My time is now: Usain Bolt
Fastest man on earth, Bolt vows to take London Games by storm
Usain Bolt insisted “this is my time” ahead of his bid to become the first man to win back-to-back Olympic titles in both the 100m and 200m — despite the emergence of Jamaican rival Yohan Blake.
Bolt told the website of Britain’s Guardian newspaper on Tuesday that he was ready to cast off an indifferent build-up and make history at London 2012, four years after his show-stopping performance at the Beijing Games.
Fired up: Jamaican sprint ace Usain Bolt. PIC/Getty Images
“This will be the moment, and this will be the year, when I set myself apart from other athletes in the world,” he said. “A lot of legends, a lot of people, have come before me. But this is my time.”
The 1.96m (six foot five) Jamaican lit up Beijing’s Bird’s Nest stadium in 2008 when he smashed the 100m world record to claim gold with apparent ease, raising his arms in celebration well before crossing the finish line.
Bolt, now 25, also galloped to victory in the 200m, in another world record time, and helped Jamaica win the 4x100m, lining him up for a second successive treble in London.
But the world’s fastest man, with the distinctive bow-and-arrow celebration, has had an unexpectedly rocky preparation for the London Games.
Bolt ran his slowest 100m in three years at Ostrava in May, and last month he was stunningly twice beaten by the 22-year-old Blake in both short sprints at the Jamaican Olympic trials.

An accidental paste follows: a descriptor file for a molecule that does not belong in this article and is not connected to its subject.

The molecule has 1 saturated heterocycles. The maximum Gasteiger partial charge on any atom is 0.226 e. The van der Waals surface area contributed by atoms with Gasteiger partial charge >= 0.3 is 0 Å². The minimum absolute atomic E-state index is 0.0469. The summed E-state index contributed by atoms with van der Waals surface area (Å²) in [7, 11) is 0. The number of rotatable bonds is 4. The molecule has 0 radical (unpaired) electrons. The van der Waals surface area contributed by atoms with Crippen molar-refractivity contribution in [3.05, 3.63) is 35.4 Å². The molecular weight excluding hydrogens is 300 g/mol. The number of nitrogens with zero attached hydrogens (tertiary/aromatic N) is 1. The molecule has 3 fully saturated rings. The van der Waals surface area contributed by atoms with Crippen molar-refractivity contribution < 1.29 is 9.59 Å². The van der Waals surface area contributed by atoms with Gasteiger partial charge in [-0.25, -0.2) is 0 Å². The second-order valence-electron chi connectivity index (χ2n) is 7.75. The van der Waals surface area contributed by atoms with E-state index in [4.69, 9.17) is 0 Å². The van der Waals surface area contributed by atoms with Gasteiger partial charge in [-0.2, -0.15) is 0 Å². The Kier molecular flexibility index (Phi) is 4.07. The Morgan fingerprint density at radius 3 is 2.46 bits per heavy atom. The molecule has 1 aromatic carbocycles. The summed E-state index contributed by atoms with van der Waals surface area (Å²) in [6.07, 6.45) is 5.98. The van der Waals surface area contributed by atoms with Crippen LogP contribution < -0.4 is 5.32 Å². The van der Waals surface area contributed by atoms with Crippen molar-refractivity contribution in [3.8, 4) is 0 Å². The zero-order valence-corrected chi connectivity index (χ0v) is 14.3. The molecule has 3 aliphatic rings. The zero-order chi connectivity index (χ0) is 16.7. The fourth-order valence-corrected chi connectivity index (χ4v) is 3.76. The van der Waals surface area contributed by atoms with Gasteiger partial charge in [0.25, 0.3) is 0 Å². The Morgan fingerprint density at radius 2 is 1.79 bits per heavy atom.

He later withdrew from the Monaco Diamond League meeting citing a “slight problem”, sparking intense injury speculation, and was also involved in a minor car crash.
But Bolt said losing to Blake had helped him recapture his focus. “It’s always good to lose. It wakes you up,” he explained.
“Each training session I’m getting better and better,” Bolt added. “I have no other duties now, no worries, it’s all about training, eating and sleeping. “I have a lot more time and can put a lot more effort into training. I’m feeling better every day. As long as I’m feeling myself I’m definitely in no doubt I can go to the Olympics and win.”
Jamaica skipper Frater backs Bolt to defend 100m title
Michael Frater, captain of Jamaica’s Olympic team, yesterday backed Usain Bolt to retain his Olympic 100m title.
Frater, who was part of Jamaica’s world record breaking 4x100m teams, both in Beijing and Daegu with times of 37.10 and 37.04 respectively, described Bolt as a special talent. “I wouldn’t bet against Bolt,” Frater told a press conference at Jamaica’s training base at the University of Birmingham. “He (Bolt) is a special athlete.”
The 22-year-old Jamaican reigning World Champion defeated his compatriot in the 100m and 200m at last month’s Olympic trials in their home nation.
Yet another Jamaican sprinter in the fray for Olympic glory, Powell is a hot favourite with a season best of 9.85 sec and a career best of 9.72 sec.
The American is the second fastest man in the history of the 100m (9.69s) and the only athlete to have beaten Bolt apart from Powell and Blake.
The American recently achieved a career best timing of 9.80 sec and is also considered amongst the top contenders on the basis of his current form.